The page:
Pro-Lifers: We Really Are Hypocrites

Tomi Lahren’s recent comments on abortion have caused quite the controversy. But her logic behind why she’s pro-choice returns me to a problem that’s bugged me about the pro-life movement for some time.

We call for Roe v. Wade to be overturned and for the defunding of Planned Parenthood, but we offer nothing in return. We’re a movement devoid of actual solutions and choices. We preach life but fail to actually help the lives of struggling women right in front of us. Lahren, shockingly, is right.

We are hypocrites. 

Ironic because Sherry is a pro-life Christian woman. (Go watch Community.)

Now, before you freak out and scroll down to the comments section to call me names, let me explain myself.

I’m a pro-life libertarian, which seems like an oxymoron. As much as I hate the government telling anyone what to do, I can’t get beyond my Christian faith and belief that an abortion ends a life. But I’m not here to debate the semantics on when life begins or any of that other stuff. (Or how dumb the “pro-life” and “pro-choice” monikers are.)

I am here to talk about how we, as a movement, can actually help women and children. At the end of the day, we have to convince people that a child (intended or not) is worth having. Unfortunately, though, we don’t have anything substantial beyond, “overturn Roe v. Wade.”

It’s sad we trumpet how much we care about life while, in effect, vilifying the other side, when we have nothing else to offer. No wonder women feel as if they have no other choice but abortion.

How do we change that?

The pro-life movement as represented by a cricket.

In a perfect world, we’d make abortions illegal and they’d stop. But the world isn’t perfect. So we’re faced with a quandary. We have to actually help women and provide them with choices.

Now, pro-choice supporters say their solution provides a choice. An impoverished woman, Sandra, has an unwanted pregnancy and has the option whether or not to terminate it. An abortion alleviates Sandra having to support a child who will drive her further into poverty. That solution seems straightforward enough, until you really think about it. Sandra was poor before the pregnancy. After her pregnancy’s termination, Sandra is still poor.

So how have we helped Sandra?

We haven’t. In fact, we’ve failed Sandra and other women like her completely. Mary Hallan Fiortio puts it best in her article, “The Cruel Way of Catholics for Choice”:

Abortion leaves a poor woman no better off the day after her abortion than she was the day before. It doesn’t help a woman find a better place to live, or a better job. It doesn’t find her day care for the children she already has, or provide her with a path to self-sufficiency. Beyond paying the clinic fee, publicly funded abortion requires not one iota of investment in a poor woman’s life. It is, in the words of Olivarez, a “cruel way out.” And poor women know it.

Most people, especially Millennials, have split views on abortion. According to USA Today, most Americans do not have a binary view of abortion, which makes total sense and lines up with the ‘ole man-on-the-street test. Ask anyone you know, and most people who say they’re pro-choice will also add that they’d never have or want an abortion, but they don’t want to take away someone’s right to choose. In fact, I’ve met countless Christians who say they believe abortion is wrong but can’t, in good conscience, deny someone’s choice. But neither side really provides any choice but simply the illusion of choice.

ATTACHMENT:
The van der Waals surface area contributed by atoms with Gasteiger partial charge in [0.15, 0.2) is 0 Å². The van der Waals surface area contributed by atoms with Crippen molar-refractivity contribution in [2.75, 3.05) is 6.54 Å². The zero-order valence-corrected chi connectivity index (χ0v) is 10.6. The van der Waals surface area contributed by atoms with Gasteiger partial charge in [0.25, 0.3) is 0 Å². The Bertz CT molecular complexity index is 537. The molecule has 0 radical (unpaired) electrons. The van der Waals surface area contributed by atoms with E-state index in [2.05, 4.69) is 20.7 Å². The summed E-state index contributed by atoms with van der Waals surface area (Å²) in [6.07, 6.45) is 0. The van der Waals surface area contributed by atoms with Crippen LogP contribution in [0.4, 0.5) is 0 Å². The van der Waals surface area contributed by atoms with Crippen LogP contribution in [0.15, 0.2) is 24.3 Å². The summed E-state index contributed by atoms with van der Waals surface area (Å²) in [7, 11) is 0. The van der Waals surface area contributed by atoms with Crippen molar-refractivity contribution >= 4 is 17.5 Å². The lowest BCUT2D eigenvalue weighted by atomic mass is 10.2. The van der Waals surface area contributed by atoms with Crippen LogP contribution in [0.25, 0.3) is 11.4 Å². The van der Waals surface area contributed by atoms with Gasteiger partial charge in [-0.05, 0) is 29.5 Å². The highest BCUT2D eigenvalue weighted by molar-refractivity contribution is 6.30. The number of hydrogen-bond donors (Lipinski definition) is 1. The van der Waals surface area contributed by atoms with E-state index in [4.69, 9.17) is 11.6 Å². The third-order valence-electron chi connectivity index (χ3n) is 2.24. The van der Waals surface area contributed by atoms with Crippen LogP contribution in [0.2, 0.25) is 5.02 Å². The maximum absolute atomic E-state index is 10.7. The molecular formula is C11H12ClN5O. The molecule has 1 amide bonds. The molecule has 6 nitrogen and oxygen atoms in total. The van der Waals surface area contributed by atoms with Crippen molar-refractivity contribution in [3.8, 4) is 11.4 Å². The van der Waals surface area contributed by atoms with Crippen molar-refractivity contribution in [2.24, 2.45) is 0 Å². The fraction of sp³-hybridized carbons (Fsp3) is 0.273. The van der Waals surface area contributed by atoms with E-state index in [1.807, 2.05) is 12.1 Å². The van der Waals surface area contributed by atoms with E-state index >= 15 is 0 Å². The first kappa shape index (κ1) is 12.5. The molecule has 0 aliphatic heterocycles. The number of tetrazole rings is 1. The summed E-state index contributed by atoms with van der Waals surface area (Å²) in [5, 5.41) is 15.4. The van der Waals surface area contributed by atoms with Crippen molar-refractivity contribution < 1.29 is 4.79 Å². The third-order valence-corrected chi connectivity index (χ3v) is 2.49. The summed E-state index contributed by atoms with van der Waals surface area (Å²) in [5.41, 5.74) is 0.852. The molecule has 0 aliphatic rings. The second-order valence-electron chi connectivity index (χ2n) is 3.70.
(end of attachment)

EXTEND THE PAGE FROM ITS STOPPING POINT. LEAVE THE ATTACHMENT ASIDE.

It all comes down to choice.

As more and more Millennials oppose abortion, we face a great opportunity to revitalize the movement by offering real choice. Pregnancy-resource centers (PRCs) offer women more than just the choice between an abortion or no abortion. They actually allow women the chance to make a home for their children, despite economic circumstances, by providing housing, medical care, and job training. At the end of the day, when a woman considers an abortion, it’s because she feels she has no other choice, and PRCs provide those choices.

Unfortunately, PRCs are largely religious, volunteer-based, and funded by donations, meaning they cannot reach as many women as, say, secular Planned Parenthood. But PRCs do provide an excellent blueprint for how to reduce the number of abortions.

So what if the government provided, or at least funded, that service?

Also my reaction when someone says they’ve never seen How I Met Your Mother.

I’m serious, and I’m talking especially to my pro-life conservative and libertarian readers. You care about life. Hell, it’s in the name – pro-life. It’s time to put our money where are mouths are, literally.

So you want to end funding to Planned Parenthood? Great. It’s an organization with an incredibly sketchy history and present. But why not take that money and put it toward PRCs or a PRC-like program aimed at helping women? If we believe life to be sacred and that every child deserves a chance to live, why shouldn’t we do everything we can to provide women with choices that will increase the likelihood they turn away from abortion and embrace life?

Yes, government services generally suck and have plenty of fraud, but I’d rather help women have a choice and have some fraud than continue down our current path. Nothing else has worked so far. And if it costs us more than the cost of an abortion, fine. We can provide choice and leave women like Sandra better than the day she entered the clinic. Life sure as hell is more than worth a few extra dollars.

steven_trebus@alumni.baylor.edu'

About Steven Trebus

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Filmmaker, bread lover, and STL native in CA. Fluent in sarcasm. Some people (myself) call me the Jerry Seinfeld of my generation. If it can be written or thought, it can be filmed.